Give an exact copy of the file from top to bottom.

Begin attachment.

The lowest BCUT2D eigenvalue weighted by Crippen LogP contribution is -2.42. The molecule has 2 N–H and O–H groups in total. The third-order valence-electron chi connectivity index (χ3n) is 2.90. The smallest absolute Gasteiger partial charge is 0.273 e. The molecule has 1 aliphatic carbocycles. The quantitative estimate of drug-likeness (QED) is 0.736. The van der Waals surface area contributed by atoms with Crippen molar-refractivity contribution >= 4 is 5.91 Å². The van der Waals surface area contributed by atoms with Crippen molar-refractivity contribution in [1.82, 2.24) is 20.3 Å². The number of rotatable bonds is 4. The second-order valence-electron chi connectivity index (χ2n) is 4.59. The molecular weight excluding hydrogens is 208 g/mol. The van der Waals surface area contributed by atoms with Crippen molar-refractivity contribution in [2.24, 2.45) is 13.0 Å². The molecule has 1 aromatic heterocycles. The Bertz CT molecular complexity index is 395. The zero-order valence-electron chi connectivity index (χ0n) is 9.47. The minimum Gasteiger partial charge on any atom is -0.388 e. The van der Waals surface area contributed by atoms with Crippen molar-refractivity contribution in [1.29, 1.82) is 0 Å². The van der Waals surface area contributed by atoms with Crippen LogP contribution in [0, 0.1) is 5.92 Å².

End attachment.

The lowest BCUT2D eigenvalue weighted by Crippen LogP contribution is -2.42. The molecule has 2 N–H and O–H groups in total. The third-order valence-electron chi connectivity index (χ3n) is 2.90. The smallest absolute Gasteiger partial charge is 0.273 e. The molecule has 1 aliphatic carbocycles. The quantitative estimate of drug-likeness (QED) is 0.736. The van der Waals surface area contributed by atoms with Crippen molar-refractivity contribution >= 4 is 5.91 Å². The van der Waals surface area contributed by atoms with Crippen molar-refractivity contribution in [1.82, 2.24) is 20.3 Å². The number of rotatable bonds is 4. The second-order valence-electron chi connectivity index (χ2n) is 4.59. The molecular weight excluding hydrogens is 208 g/mol. The van der Waals surface area contributed by atoms with Crippen molar-refractivity contribution in [2.24, 2.45) is 13.0 Å². The molecule has 1 aromatic heterocycles. The Bertz CT molecular complexity index is 395. The zero-order valence-electron chi connectivity index (χ0n) is 9.47. The minimum Gasteiger partial charge on any atom is -0.388 e. The van der Waals surface area contributed by atoms with Crippen molar-refractivity contribution in [1.29, 1.82) is 0 Å². The van der Waals surface area contributed by atoms with Crippen LogP contribution in [0, 0.1) is 5.92 Å².